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PIE Blog — Social Justice

4 Ways to Practice Allyship for Racial Justice

4 Ways to Practice Allyship for Racial Justice

Racial tension, civil unrest, and systemic injustice impact us in different ways. For some people, the highlighted inequities give further proof to their lived experiences, and move them to speak out and take action for justice. For others, it opens their eyes to now see the racial injustices that their privilege once allowed them to ignore.  If you’re in the latter group, you may be looking for ways to stand in solidarity with communities of color. While this process is a lifelong journey, and there are many ways to continuously learn, grow, and hold yourself accountable, here are four tangible...


Thank You, Stacey Abrams.

Thank You, Stacey Abrams.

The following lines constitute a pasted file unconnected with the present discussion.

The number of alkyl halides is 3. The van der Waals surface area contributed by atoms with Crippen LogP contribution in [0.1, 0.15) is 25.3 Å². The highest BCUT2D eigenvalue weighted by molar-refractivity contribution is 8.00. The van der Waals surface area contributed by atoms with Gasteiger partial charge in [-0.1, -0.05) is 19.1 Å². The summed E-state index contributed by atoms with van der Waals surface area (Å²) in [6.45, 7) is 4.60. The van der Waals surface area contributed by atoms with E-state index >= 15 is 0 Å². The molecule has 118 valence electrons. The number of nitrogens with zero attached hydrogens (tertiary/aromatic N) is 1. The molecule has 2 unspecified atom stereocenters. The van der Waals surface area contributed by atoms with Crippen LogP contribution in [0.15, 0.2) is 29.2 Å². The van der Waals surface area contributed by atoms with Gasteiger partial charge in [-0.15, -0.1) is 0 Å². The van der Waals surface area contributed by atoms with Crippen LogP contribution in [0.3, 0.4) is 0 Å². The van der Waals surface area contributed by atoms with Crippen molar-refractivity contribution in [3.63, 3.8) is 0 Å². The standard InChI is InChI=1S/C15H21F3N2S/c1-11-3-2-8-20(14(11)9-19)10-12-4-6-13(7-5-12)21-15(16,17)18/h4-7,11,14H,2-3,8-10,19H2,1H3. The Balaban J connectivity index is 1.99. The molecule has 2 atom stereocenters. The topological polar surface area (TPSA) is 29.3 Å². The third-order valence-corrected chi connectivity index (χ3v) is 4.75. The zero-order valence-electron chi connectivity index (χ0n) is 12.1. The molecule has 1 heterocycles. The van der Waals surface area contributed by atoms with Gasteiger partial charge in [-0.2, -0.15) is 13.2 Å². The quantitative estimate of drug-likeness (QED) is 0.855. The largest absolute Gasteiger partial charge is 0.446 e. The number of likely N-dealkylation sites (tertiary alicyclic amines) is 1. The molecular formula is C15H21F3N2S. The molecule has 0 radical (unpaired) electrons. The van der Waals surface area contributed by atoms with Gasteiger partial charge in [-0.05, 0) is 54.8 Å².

While the outcome of this election is still to be determined, one thing is for certain: Black Women Save the Day Every Day (shop Black Women Save the Day apparel). Stacey Abrams has proven this, again.

By now, you've likely seen Stacey Abrams' name and photos all over your timeline. Here at PIE, we join in appreciating this queen, and we want to be sure we all understand exactly what Stacey has done.


How long will we talk about race? Until we can breathe.

How long will we talk about race? Until we can breathe.

Some people are “sick” of the protests.
“Sick” of talking about race. 
“Sick” of us making our case.
You say you’re sick. 
Imagine how sick we are. 

Black on Black Crime is a Myth

Black on Black Crime is a Myth

Statistics tell us that the majority of crimes are intraracial— meaning that the person who committed the crime and the victim of the crime are typically of the same race. This is the case for ALL races. But have you ever heard anyone talk about “white-on-white crime” or “latinx-on-lantinx crime”? Probably not. ⁣